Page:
Hamad Abdul-Rahman, an 18-year-old Saudi who made the trip last summer, said he was met at the Syrian border by seasoned militants who escorted him to a training camp in Tabaqa, Syria.
"They took all my documents and asked me if I want to be a fighter or a suicide bomber," Abdul-Rahman told AP from a maximum-security prison in Baghdad, where he was jailed after surrendering to Iraqi forces. Abdul-Rahman was shackled, handcuffed and hooded during the interview and flanked by two armed guards.
He chose to fight.
There were a lot of foreigners in his camp, he said, some speaking German, French, Russian, Arabic and Tajiki languages. The days began with dawn prayers and lessons in Sharia, or Islamic law. After breakfast, they played sports, followed by weapons and combat training. After noon, they would repeat the rotation.
In early September, he surrendered. An Iraqi defense ministry video aired on state television showed Abdel-Rahman minutes after his arrest, dehydrated and dirty, identifying himself to Iraqi soldiers.
Another Tunisian recruit, Ali, said he stayed in a camp with about 500 people for two months in the winter of 2013, eating little, bathing less, and following orders to go ambush soldiers in the nearby mountains. Then he was tapped to become a courier between Syria and Tunisia, taking back news, money and propaganda videos to raise more recruits.
After four courier trips in three weeks, he left the group in disgust. On one trip to Tunisia, he simply stayed.
He described his journey while sitting in a public park in Tunis, dropping his voice low if anyone approached. When a man sat near him, he moved to the other side of the park.
"I feel like I was a terrorist, I was shocked by what I did," Ali said. His advice for would-be jihadis: "Go have a drink. Don't pray. It's not Islam. Don't give your life up for nothing."
FIGHT OR FLIGHT
The predicament for governments is to figure out whether a recruit is returning home to escape from the Islamic State or to further spread its ideals and its violence.
France alone has detained 154 returnees and says about 3,000 need surveillance. Britain has arrested 165 returnees, after about 600 went to Syria. And Germany considers about 30 of its 180 returnees extremely dangerous, according to government figures.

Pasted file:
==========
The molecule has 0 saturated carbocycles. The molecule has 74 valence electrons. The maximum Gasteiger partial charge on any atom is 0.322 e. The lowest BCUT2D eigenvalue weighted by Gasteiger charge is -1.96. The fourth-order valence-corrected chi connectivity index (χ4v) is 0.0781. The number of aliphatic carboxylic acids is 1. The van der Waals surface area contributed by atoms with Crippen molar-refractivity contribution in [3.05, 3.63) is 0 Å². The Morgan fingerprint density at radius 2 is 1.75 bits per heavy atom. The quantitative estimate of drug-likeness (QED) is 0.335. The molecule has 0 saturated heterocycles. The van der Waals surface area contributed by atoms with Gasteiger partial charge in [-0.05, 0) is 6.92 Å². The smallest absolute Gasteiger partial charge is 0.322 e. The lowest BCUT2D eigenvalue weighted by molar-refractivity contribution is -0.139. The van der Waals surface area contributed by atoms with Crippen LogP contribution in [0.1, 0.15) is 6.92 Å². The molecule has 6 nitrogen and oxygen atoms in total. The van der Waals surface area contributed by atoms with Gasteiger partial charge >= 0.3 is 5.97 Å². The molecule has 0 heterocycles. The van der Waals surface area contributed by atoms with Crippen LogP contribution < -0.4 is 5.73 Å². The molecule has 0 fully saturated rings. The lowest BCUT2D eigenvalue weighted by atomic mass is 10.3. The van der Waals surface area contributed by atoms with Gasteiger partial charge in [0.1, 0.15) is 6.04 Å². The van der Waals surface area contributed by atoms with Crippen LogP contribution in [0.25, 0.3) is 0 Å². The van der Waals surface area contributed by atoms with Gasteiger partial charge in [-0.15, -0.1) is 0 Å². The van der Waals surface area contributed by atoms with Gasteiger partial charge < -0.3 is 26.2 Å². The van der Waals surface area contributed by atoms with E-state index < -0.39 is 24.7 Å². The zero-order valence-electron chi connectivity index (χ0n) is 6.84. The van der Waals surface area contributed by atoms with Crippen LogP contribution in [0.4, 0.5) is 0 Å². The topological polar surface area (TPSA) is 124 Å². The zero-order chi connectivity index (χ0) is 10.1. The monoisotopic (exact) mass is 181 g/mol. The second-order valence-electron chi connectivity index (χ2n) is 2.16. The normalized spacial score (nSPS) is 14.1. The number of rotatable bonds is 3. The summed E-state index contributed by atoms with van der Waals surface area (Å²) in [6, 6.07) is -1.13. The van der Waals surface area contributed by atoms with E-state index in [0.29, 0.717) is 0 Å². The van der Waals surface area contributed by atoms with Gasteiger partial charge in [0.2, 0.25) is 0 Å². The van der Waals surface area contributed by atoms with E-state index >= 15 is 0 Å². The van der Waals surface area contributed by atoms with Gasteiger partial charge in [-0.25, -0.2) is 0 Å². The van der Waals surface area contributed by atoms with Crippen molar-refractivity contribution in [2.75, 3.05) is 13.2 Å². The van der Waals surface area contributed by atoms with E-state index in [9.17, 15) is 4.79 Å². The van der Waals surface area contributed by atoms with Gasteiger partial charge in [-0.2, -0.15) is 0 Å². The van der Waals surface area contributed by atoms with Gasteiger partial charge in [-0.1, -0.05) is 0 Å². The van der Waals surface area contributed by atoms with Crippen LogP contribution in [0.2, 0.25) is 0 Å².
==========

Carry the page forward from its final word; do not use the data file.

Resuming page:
Imen Triki, a lawyer who represents returnees in Tunisia, says the majority escape because they are dismayed to find reality so different from the high-gloss, HD video version of jihadi life portrayed in Islamic State propaganda.
"We can say maybe 65 to 70 percent of the people that leave want to return because they find a different situation than what they expected," Triki said.
However, there is often no way to prove it. After the January terror attacks that left 20 dead in Paris, including three gunmen, the French government seems in little mood to give the benefit of the doubt to anyone with ties to al-Qaida or Islamic State militants.
"De-radicalization, de-programming, it's not in French culture. (For many people in France), they need to be punished. That's it," said Justice Minister Christian Taubira. "These are the people who can bear witness, who can dissuade others."
French lawyer Martin Pradel said his client is one of 10 men from Strasbourg who left for Syria last winter after seeing images of victims thought to have been killed by chemical weapons from Assad's government. The men planned to take up arms on behalf of Syrian civilians, whom they felt had been abandoned by the international community, Pradel said.
But they ended up crossing into territory controlled by the group then known as ISIL, which suspected they were spies or enemies. They were jailed for two weeks, and then transferred and locked up again for three weeks. In the process, two of the French recruits died in an ambush.
The men decided to leave, one by one so as not to draw attention.
"They left at night, they ran across fields, they practically crept across the border," Pradel said.
His client surrendered to Turkish authorities. Since he lacked ID, he was taken to the French embassy for temporary transit papers. In France, he was placed under surveillance for three months and then detained. He remains jailed, along with the others who traveled with him.
The French government accuses the Strasbourg men of running a recruiting ring for extremists and is deeply suspicious of anyone who claims to have turned away.
It was a similar escape for four Frenchmen from Toulouse, according to their lawyers.
Pierre Dunac, the lawyer for Imad Jjebali, said the men went to Syria in hopes of helping besieged civilians. But they ended up in territory taken over by Islamic State and were imprisoned somewhere near the Turkish border for refusing to obey orders. They were awaiting a trial of sorts, which they assumed would end badly.
One day, Dunac said, their jailer gave them their papers. He told them, "I'm going to pray," and he left them alone right by the door.
"They understood that he was letting them leave," Dunac said. "Why? It's astonishing. ... They themselves didn't understand why.
"They knew only which was north and south, and they walked to the border."
Like the young man from Strasbourg, the group surrendered to Turkish soldiers, and the men were deported to France. The French government has acknowledged that it botched arresting them upon their return as planned, with agents going to the wrong airport. The men have since turned themselves in and are in jail facing terrorism charges.
In Tunisia, where close surveillance of 400 returnees is far more common than arrests, Ghaith is now a free man by most measures. But he does not act like one. He neck still bears a scar where his fellow fighters held the knife, a reminder of a life he entered enthusiastically but came to hate.
"It's not a revolution or jihad," he said. "It's a slaughter."
Hinnant reported from Paris. Associated Press writers Zeina Karam in Beirut; Nicolas Vaux-Montagny and Jamey Keaten in Paris; Vivian Salama in Baghdad; and Danica Kirka in London contributed.